The DRC model is highly successful in tests of reading: it successfully read 7,980 of 7,981 words in its lexicon aloud when they were presented. In addition to modeling reading aloud, it can model both surface and phonological dyslexia by modifying the activation of each route, and can even recreate the reading delay introduced by naming the colour in which a colour name is written rather than reading the word itself (the Stroop effect). However, the model is limited to monosyllabic words, has no method for computing lexical stress, and its performance on the lexical decision task is crude at best.
Eye movements can be tracked as indicators of cognitive processing during reading. While looking at objects, scanning a field of view, or reading text, the eyes flit back and forth in very fast movements called saccades. These movements have a latency of 150-175 milliseconds, a planning delay implying that control of saccades is in concert with comprehension of visual input. Cognitive processing focuses on the visual information taken in during the 200-300 millisecond fixations between saccades (since the speed of eye movement is too great for any visual information to be taken in during a saccade itself). The purpose of these movements and fixations is to bring relevant visual information into the area of vision with the highest acuity. This region is the fovea, comprising the central 2° of the visual field, and is surrounded by the parafoveal region (ranging approximately 5° on either side of the point of fixation). Objects outside the parafoveal region fall into peripheral vision.
Fixation lengths in reading text vary greatly depending on a variety of factors. Average fixations tend to be longer when reading aloud or following along with an audio track than when reading silently, since the eyes move more quickly than the voice, necessitating frequent pauses to allow the voice to catch up. In normal reading of English text, fixations last for 200-250 milliseconds on average, and the mean saccade size is 7-9 letter spaces. The reader acquires necessary visual input within the first 50-70 milliseconds of fixating on a word, without sequential letter-by-letter scanning. The type of word being read affects likelihood of fixation: content words are fixated upon 85% of the time, while function words (e.g. the and and) are only fixated upon 35% of the time  Probability of fixation also increases with word length: 2-3 letter words are fixated 25% of the time, while words with 8 or more letters are nearly always fixated upon. As well, more frequent words are more likely to be skipped, as are words whose possible meanings are constrained by the context of the sentence. Between fixations, saccades generally move forward in the text. However, 10-15% are regressions: saccades may move backward a few letters to continue processing, or skip back by multiple words or sentences if the reader is re-evaluating the text. Thus, visual processing may consist of both first-pass (initial) and second-pass processing. In general, increased complexity of a text results in longer fixation times, shorter forward saccades, and more frequent regressions.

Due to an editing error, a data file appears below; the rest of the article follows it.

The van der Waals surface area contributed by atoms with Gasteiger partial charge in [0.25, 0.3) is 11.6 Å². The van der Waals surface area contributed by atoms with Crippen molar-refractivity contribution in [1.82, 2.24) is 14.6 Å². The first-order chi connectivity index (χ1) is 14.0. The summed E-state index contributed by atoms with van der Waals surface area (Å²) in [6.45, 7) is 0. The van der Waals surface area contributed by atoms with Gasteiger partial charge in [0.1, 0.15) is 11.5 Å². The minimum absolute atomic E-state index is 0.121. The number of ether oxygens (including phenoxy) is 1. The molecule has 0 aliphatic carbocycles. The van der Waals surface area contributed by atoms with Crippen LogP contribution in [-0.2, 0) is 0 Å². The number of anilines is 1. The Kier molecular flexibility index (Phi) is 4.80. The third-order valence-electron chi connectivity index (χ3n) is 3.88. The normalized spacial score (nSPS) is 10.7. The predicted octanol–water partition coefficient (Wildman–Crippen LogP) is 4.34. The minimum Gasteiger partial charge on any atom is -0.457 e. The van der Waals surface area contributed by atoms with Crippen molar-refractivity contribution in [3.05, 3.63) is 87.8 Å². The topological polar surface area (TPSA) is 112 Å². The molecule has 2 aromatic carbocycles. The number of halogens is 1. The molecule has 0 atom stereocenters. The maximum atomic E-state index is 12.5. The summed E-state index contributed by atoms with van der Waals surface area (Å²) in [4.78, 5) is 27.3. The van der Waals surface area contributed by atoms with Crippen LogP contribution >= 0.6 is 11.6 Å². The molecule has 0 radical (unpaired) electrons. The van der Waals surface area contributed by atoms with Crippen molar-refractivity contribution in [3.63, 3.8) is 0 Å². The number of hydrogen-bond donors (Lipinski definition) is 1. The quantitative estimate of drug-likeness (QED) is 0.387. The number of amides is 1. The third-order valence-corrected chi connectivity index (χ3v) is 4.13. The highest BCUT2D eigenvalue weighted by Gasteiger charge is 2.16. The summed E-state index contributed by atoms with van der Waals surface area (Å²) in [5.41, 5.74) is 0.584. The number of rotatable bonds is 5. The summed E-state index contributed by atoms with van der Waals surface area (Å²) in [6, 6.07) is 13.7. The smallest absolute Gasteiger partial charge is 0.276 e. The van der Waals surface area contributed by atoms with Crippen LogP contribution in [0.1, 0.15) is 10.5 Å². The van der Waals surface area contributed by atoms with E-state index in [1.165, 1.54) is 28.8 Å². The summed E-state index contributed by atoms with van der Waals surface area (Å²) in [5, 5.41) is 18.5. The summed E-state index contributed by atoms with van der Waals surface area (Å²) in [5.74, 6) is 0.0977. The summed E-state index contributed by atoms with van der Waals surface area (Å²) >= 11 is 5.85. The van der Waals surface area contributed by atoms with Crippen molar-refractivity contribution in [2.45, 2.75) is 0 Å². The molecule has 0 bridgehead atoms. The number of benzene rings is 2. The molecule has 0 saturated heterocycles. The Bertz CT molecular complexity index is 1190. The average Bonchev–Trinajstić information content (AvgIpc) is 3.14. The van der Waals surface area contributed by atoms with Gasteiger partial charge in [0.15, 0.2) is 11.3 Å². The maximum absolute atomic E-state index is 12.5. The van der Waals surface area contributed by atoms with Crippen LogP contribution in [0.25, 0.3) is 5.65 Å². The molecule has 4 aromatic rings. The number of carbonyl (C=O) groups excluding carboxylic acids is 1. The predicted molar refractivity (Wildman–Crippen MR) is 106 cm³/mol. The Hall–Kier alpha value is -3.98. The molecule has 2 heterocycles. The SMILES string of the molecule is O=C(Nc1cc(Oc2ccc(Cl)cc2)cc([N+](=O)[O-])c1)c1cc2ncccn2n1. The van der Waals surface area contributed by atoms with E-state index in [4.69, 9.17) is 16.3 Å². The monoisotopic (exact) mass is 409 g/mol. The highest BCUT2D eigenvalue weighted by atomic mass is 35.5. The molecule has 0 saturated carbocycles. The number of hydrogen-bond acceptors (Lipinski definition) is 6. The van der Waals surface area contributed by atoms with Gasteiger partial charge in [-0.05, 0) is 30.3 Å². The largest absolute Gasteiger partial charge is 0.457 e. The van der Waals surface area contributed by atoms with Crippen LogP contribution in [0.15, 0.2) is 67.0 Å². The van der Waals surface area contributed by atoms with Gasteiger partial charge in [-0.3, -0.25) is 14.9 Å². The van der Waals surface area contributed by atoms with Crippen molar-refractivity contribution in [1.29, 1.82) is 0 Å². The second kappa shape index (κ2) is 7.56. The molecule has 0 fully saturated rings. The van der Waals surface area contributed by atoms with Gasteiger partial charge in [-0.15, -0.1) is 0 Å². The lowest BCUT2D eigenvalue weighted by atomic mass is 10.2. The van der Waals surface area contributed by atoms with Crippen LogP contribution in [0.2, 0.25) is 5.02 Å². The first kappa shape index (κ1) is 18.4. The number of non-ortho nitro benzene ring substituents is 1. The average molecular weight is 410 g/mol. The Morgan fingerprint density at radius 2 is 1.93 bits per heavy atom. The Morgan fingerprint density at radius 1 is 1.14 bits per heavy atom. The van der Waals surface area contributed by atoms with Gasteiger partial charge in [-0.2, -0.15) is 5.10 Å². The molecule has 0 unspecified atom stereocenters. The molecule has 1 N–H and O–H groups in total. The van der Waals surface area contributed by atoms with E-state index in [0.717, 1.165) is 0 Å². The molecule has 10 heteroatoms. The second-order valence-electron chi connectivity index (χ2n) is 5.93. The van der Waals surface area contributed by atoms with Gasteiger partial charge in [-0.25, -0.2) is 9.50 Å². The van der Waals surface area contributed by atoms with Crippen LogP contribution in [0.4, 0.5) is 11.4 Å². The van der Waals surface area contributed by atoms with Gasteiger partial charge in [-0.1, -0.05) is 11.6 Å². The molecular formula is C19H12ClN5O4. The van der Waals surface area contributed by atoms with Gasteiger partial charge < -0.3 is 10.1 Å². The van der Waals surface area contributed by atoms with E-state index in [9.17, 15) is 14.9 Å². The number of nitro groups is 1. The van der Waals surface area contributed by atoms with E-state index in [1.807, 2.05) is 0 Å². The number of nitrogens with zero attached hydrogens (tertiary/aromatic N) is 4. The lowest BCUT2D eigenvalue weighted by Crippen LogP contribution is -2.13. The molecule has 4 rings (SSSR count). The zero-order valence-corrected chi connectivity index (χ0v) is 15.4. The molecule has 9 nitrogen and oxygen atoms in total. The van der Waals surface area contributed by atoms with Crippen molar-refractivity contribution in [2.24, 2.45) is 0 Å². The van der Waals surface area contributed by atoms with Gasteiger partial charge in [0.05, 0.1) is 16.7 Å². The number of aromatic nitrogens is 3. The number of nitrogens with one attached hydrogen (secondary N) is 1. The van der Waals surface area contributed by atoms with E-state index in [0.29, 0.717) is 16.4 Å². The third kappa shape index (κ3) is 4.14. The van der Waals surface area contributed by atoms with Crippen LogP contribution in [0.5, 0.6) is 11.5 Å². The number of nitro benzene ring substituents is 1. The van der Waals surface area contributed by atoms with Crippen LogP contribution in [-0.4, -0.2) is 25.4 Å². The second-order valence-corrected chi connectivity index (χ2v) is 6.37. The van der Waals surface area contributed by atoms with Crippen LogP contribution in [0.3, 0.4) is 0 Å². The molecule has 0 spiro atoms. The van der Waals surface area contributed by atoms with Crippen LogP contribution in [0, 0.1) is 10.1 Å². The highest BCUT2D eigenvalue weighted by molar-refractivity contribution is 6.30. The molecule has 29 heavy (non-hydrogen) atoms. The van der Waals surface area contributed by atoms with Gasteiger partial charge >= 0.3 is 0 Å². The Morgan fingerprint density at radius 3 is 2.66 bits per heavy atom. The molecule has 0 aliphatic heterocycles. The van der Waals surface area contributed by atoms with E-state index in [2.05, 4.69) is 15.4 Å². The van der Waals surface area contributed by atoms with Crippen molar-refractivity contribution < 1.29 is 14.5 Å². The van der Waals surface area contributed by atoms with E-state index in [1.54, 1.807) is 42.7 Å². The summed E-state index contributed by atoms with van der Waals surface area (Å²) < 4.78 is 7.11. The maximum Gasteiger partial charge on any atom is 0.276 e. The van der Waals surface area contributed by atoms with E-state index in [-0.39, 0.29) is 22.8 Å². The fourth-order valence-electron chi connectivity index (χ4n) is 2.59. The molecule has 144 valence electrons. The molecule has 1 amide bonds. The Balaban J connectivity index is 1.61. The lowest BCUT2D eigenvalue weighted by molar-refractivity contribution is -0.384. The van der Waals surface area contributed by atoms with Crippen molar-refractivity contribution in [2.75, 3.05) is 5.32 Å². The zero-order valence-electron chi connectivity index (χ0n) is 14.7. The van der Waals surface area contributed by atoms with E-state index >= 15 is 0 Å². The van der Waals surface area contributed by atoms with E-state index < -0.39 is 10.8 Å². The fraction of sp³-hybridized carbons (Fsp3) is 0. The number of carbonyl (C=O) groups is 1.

The perceptual span refers to the size of the visual field acquiring information. Readers of alphabetic languages read left-to-right show a perceptual span with boundaries of 3-4 letters to the left of the current word, and 14-15 letters to the right. The left boundary is defined by the beginning of the current word, while the right boundary is defined more by the total number of letters present. This asymmetry is reversed in languages read right-to-left, such as Hebrew. The perceptual span is not identical to the area in which words can be positively identified, however: in alphabetical languages, the word identification span is only 7-8 letters from the fixation point in the direction of reading, not the full 15-letter span of overall perception The most advantageous place for fixation has been identified, in fact, and is close to the centre of a word. This optimal viewing position is the location of minimal recognition delay: the further from this area fixation occurs, the more likely a re-fixation will be.
The study of eye movements involved in reading can further understanding of the cognitive processing involved in deciphering text. For example, a study of Finnish readers in 2002 used eye tracking to describe different processing strategies for reading complex, multi-topic texts. Adults were given reading tasks and grouped according to the strategies used, defined by patterns of eye movement within the text. Fast linear readers generally read forward with very infrequent regressions, mostly focused on topic headings. Slow linear readers functioned in much the same way, but with relatively lower first-pass processing speed. Nonselective reviewers, in contrast, made many regressions to previous sentences, and their regressions were unrelated to the place in topic structure of the sentences being reread. Finally, topic structure processors focused most of their fixations on topic headings and topic-end sentences, and were shown to have the greatest working-memory capacity. The differences between the groups illustrated a variety of functional reading strategies in use by adult readers.